Imperiled $1.1B CT Water deal hits another regulatory setback

BY Matt Pilon

Photo | Contributed
Photo | Contributed
Killingworth Reservoir is among 253 in-state reservoirs and wells Connecticut Water Service Inc. taps to provide potable water to about one in 10 Connecticut residents.
Threatening to sink SJW Group's proposed $1.1 billion acquisition of Clinton-based Connecticut Water Service, the Public Utilities Regulatory Authority has declined to reopen its review of the deal in order to consider new information the two companies hoped would change the regulator's mind.

Now, PURA's preliminary denial of the deal, which said the proposed combination would leave CWS in "worse condition both financially and managerially," is set to become final on Jan. 16, pending any written exceptions and requests for oral arguments the applicants would have to file by Wednesday.

SJW issued a statement Friday expressing disappointment in the ruling and said it is reviewing its options.

"We continue to believe that the transaction is in the public interest and will provide significant
benefits to all stakeholders, including employees, customers and local service area communities
throughout Connecticut," SJW said.

Should PURA's rejection become final, the companies could reapply in the future, PURA spokesman Nicholas Neeley said.

In its Friday ruling, PURA denied a motion from SJW and CWS to reopen the record in their change-of-control proceeding in order to admit new evidence. PURA had taken the "unusual step" of allowing the companies to submit new materials and testimony for consideration to "demonstrate to PURA that the proposed transaction meets all statutory criteria and is in the public interest."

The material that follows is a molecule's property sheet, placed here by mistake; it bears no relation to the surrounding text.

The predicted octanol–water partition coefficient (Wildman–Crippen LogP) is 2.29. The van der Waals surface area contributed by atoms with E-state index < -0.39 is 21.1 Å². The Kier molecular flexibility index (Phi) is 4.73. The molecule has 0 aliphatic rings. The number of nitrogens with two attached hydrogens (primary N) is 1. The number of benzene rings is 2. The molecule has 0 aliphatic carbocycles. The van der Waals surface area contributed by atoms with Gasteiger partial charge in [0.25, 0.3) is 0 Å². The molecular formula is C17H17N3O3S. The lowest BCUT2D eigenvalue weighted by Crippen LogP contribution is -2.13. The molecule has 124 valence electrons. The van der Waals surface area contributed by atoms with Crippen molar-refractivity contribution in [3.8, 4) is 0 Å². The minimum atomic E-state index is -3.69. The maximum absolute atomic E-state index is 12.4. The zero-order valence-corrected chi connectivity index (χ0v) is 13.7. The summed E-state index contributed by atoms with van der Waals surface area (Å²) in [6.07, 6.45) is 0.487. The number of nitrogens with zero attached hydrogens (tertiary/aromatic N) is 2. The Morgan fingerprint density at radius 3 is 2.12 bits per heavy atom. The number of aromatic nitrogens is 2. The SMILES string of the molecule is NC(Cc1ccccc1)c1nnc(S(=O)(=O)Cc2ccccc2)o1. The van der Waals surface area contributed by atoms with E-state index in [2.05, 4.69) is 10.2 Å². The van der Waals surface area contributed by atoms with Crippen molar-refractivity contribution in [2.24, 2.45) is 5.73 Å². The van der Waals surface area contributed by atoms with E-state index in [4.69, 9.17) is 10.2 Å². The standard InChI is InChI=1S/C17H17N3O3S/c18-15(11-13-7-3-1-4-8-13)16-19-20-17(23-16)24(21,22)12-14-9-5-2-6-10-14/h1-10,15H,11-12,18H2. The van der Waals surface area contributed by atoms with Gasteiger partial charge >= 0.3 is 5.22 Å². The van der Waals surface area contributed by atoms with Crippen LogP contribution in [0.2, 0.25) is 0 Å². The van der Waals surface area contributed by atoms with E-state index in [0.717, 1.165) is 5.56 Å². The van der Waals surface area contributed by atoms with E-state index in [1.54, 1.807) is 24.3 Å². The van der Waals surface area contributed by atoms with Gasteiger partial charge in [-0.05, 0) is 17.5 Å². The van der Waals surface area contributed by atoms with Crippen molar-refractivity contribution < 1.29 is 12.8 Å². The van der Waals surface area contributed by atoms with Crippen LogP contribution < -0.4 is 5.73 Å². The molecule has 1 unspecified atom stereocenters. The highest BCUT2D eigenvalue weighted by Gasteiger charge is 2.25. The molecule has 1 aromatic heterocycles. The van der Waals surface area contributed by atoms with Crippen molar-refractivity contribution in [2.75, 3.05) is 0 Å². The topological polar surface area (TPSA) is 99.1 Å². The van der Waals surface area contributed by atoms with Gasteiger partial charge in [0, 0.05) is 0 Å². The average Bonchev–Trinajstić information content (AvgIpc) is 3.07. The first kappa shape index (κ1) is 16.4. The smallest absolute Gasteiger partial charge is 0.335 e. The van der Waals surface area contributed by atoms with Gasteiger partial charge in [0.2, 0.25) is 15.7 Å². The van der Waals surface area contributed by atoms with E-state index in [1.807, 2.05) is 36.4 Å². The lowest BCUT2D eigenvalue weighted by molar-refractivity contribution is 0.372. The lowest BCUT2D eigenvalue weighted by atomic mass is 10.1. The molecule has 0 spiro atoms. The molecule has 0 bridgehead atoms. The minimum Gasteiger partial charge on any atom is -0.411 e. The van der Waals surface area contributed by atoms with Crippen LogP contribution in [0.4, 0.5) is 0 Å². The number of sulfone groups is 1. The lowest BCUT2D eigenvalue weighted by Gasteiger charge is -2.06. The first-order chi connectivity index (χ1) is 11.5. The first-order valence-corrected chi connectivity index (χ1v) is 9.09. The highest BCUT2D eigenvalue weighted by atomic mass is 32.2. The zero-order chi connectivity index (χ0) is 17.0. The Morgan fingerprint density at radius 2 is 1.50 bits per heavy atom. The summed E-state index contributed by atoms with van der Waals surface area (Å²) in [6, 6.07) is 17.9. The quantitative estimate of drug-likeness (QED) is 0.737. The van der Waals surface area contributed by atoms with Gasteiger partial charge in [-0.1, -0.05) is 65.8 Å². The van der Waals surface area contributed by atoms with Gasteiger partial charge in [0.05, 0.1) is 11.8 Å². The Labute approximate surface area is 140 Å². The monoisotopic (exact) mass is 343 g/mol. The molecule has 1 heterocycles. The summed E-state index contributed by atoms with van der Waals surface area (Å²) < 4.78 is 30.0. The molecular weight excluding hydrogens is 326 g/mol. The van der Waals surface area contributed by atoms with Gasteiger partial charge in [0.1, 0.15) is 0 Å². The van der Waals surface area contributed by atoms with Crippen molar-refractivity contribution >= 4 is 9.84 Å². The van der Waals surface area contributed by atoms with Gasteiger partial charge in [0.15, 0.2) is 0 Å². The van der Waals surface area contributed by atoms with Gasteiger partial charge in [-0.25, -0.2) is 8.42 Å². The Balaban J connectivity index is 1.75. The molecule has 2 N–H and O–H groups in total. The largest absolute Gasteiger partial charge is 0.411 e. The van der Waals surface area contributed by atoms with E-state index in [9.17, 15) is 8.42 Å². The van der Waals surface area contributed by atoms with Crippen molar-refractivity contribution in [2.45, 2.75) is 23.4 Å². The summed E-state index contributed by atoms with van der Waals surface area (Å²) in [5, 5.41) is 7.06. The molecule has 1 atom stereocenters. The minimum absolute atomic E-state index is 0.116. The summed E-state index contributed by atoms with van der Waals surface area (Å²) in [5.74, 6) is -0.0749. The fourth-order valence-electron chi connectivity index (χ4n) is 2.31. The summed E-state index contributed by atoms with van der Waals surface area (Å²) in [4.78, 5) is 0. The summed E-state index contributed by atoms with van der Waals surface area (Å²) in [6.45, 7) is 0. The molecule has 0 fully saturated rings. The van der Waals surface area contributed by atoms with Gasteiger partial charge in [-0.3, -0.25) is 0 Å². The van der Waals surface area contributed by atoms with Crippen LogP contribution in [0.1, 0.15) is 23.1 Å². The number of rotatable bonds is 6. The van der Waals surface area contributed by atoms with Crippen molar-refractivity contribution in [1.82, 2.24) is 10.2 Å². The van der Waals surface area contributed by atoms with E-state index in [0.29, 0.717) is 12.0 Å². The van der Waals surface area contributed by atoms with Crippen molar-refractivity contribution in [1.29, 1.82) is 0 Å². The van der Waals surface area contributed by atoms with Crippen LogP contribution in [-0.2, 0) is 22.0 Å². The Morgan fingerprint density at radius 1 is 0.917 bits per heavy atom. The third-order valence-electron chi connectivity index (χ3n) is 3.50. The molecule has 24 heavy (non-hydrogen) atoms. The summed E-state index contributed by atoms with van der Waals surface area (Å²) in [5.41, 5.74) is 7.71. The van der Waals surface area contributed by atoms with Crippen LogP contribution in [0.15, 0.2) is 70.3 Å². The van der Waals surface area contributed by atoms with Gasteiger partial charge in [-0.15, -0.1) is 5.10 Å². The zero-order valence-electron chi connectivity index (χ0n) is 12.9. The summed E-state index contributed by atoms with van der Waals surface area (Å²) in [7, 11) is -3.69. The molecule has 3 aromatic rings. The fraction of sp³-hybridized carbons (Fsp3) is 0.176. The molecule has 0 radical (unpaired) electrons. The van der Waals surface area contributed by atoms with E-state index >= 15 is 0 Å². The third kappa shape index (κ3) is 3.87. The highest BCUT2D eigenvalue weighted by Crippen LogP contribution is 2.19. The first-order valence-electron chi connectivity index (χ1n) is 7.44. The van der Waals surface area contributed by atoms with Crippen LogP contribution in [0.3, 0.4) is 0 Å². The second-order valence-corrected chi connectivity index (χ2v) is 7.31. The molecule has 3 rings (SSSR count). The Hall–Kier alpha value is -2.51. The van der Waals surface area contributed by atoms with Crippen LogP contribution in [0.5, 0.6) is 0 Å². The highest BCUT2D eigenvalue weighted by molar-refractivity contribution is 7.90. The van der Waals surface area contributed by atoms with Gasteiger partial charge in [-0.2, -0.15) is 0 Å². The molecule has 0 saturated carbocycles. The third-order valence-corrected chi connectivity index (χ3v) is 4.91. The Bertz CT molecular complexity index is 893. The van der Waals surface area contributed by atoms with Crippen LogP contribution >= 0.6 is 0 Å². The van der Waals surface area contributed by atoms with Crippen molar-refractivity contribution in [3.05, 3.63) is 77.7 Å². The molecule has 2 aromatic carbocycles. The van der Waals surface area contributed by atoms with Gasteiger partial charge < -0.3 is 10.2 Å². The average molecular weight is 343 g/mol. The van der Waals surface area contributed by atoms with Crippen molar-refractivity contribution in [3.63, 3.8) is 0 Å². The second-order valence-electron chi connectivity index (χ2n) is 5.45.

"However, the applicants appear to have misconstrued [PURA's] ruling as an invitation to negotiate the terms of the proposed transaction and to offer concessions," PURA wrote.

The information submitted by the applicants provided limited "new" evidence, PURA said, adding that the companies' commitments to Connecticut jobs and presence do not count as new evidence for the purposes of the regulatory proceeding.

"[PURA] has expended extensive resources reviewing three iterations of this merger application," PURA wrote. "The Authority expects parties submitting merger applications to have finalized all material details of the transaction prior to submission of an application."

It's a potential win for Eversource, which last year submitted unsuccessful bids of its own to acquire Connecticut Water. Eversource had urged PURA not to reopen the record to admit the new evidence, arguing that it would set a precedent allowing applicants to use the PURA process as an "open-ended negotiation."